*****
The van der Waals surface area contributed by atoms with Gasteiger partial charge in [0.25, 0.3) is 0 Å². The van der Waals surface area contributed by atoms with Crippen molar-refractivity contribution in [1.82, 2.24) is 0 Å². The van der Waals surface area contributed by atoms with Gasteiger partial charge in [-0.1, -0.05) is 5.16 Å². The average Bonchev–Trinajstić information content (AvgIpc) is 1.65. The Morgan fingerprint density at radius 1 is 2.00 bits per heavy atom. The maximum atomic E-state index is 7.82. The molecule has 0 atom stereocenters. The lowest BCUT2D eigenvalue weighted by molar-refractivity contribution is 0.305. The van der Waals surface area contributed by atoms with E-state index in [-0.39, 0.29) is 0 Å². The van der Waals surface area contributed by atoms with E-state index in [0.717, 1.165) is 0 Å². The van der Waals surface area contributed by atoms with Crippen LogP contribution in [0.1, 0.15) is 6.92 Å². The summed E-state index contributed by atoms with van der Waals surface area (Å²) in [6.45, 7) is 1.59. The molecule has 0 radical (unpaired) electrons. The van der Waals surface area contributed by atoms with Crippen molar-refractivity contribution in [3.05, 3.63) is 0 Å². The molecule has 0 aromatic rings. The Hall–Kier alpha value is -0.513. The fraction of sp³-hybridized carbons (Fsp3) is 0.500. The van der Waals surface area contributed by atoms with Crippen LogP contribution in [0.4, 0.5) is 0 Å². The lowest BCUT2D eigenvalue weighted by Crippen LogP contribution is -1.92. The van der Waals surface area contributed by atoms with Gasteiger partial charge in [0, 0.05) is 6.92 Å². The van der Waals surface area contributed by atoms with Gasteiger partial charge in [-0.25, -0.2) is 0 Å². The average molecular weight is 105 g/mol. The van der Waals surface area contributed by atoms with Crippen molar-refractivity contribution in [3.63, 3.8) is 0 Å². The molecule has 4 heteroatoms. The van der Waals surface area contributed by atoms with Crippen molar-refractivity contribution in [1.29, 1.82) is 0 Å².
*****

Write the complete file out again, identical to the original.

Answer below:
The van der Waals surface area contributed by atoms with Gasteiger partial charge in [0.25, 0.3) is 0 Å². The van der Waals surface area contributed by atoms with Crippen molar-refractivity contribution in [1.82, 2.24) is 0 Å². The van der Waals surface area contributed by atoms with Gasteiger partial charge in [-0.1, -0.05) is 5.16 Å². The average Bonchev–Trinajstić information content (AvgIpc) is 1.65. The Morgan fingerprint density at radius 1 is 2.00 bits per heavy atom. The maximum atomic E-state index is 7.82. The molecule has 0 atom stereocenters. The lowest BCUT2D eigenvalue weighted by molar-refractivity contribution is 0.305. The van der Waals surface area contributed by atoms with E-state index in [-0.39, 0.29) is 0 Å². The van der Waals surface area contributed by atoms with E-state index in [0.717, 1.165) is 0 Å². The van der Waals surface area contributed by atoms with Crippen LogP contribution in [0.1, 0.15) is 6.92 Å². The summed E-state index contributed by atoms with van der Waals surface area (Å²) in [6.45, 7) is 1.59. The molecule has 0 radical (unpaired) electrons. The van der Waals surface area contributed by atoms with Crippen molar-refractivity contribution in [3.05, 3.63) is 0 Å². The molecule has 0 aromatic rings. The Hall–Kier alpha value is -0.513. The fraction of sp³-hybridized carbons (Fsp3) is 0.500. The van der Waals surface area contributed by atoms with Crippen LogP contribution in [0.4, 0.5) is 0 Å². The lowest BCUT2D eigenvalue weighted by Crippen LogP contribution is -1.92. The van der Waals surface area contributed by atoms with Gasteiger partial charge in [0, 0.05) is 6.92 Å². The van der Waals surface area contributed by atoms with Gasteiger partial charge in [-0.25, -0.2) is 0 Å². The average molecular weight is 105 g/mol. The van der Waals surface area contributed by atoms with Crippen molar-refractivity contribution in [3.63, 3.8) is 0 Å². The molecule has 4 heteroatoms. The van der Waals surface area contributed by atoms with Crippen molar-refractivity contribution in [1.29, 1.82) is 0 Å².